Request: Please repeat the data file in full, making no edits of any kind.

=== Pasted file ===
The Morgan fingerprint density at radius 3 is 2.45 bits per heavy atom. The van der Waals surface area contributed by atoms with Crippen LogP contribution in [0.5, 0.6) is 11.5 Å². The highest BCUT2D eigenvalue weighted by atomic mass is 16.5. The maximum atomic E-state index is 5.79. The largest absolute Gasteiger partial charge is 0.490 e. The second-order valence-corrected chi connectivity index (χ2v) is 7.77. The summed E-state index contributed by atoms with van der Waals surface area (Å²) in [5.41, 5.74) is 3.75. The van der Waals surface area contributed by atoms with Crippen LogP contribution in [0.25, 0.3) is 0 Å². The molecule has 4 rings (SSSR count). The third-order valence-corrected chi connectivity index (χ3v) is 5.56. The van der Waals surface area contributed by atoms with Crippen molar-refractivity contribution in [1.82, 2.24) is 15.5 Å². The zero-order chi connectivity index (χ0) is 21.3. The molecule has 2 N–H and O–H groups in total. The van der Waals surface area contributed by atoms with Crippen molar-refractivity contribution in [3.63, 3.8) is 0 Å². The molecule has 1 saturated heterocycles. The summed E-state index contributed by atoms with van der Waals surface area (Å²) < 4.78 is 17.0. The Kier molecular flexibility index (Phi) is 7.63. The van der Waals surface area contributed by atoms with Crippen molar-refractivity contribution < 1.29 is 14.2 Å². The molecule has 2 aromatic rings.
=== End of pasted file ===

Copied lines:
The Morgan fingerprint density at radius 3 is 2.45 bits per heavy atom. The van der Waals surface area contributed by atoms with Crippen LogP contribution in [0.5, 0.6) is 11.5 Å². The highest BCUT2D eigenvalue weighted by atomic mass is 16.5. The maximum atomic E-state index is 5.79. The largest absolute Gasteiger partial charge is 0.490 e. The second-order valence-corrected chi connectivity index (χ2v) is 7.77. The summed E-state index contributed by atoms with van der Waals surface area (Å²) in [5.41, 5.74) is 3.75. The van der Waals surface area contributed by atoms with Crippen LogP contribution in [0.25, 0.3) is 0 Å². The molecule has 4 rings (SSSR count). The third-order valence-corrected chi connectivity index (χ3v) is 5.56. The van der Waals surface area contributed by atoms with Crippen molar-refractivity contribution in [1.82, 2.24) is 15.5 Å². The zero-order chi connectivity index (χ0) is 21.3. The molecule has 2 N–H and O–H groups in total. The van der Waals surface area contributed by atoms with Crippen molar-refractivity contribution in [3.63, 3.8) is 0 Å². The molecule has 1 saturated heterocycles. The summed E-state index contributed by atoms with van der Waals surface area (Å²) < 4.78 is 17.0. The Kier molecular flexibility index (Phi) is 7.63. The van der Waals surface area contributed by atoms with Crippen molar-refractivity contribution < 1.29 is 14.2 Å². The molecule has 2 aromatic rings.